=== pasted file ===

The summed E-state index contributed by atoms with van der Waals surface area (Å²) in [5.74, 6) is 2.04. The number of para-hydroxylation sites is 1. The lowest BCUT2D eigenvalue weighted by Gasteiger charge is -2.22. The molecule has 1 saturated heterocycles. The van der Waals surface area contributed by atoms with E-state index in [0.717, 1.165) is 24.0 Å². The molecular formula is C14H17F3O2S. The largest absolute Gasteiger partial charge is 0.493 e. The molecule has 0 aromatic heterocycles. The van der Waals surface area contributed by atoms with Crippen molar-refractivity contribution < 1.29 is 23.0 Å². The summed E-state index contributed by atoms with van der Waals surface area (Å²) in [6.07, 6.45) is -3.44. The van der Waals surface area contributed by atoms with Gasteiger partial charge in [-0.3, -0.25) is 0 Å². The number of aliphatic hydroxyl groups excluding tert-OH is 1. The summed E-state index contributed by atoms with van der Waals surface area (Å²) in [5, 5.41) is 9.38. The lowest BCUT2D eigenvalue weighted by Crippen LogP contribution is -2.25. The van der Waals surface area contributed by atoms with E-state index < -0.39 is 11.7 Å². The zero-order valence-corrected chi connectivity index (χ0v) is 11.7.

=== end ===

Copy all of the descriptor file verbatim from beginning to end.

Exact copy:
The summed E-state index contributed by atoms with van der Waals surface area (Å²) in [5.74, 6) is 2.04. The number of para-hydroxylation sites is 1. The lowest BCUT2D eigenvalue weighted by Gasteiger charge is -2.22. The molecule has 1 saturated heterocycles. The van der Waals surface area contributed by atoms with E-state index in [0.717, 1.165) is 24.0 Å². The molecular formula is C14H17F3O2S. The largest absolute Gasteiger partial charge is 0.493 e. The molecule has 0 aromatic heterocycles. The van der Waals surface area contributed by atoms with Crippen molar-refractivity contribution < 1.29 is 23.0 Å². The summed E-state index contributed by atoms with van der Waals surface area (Å²) in [6.07, 6.45) is -3.44. The van der Waals surface area contributed by atoms with Gasteiger partial charge in [-0.3, -0.25) is 0 Å². The number of aliphatic hydroxyl groups excluding tert-OH is 1. The summed E-state index contributed by atoms with van der Waals surface area (Å²) in [5, 5.41) is 9.38. The lowest BCUT2D eigenvalue weighted by Crippen LogP contribution is -2.25. The van der Waals surface area contributed by atoms with E-state index < -0.39 is 11.7 Å². The zero-order valence-corrected chi connectivity index (χ0v) is 11.7.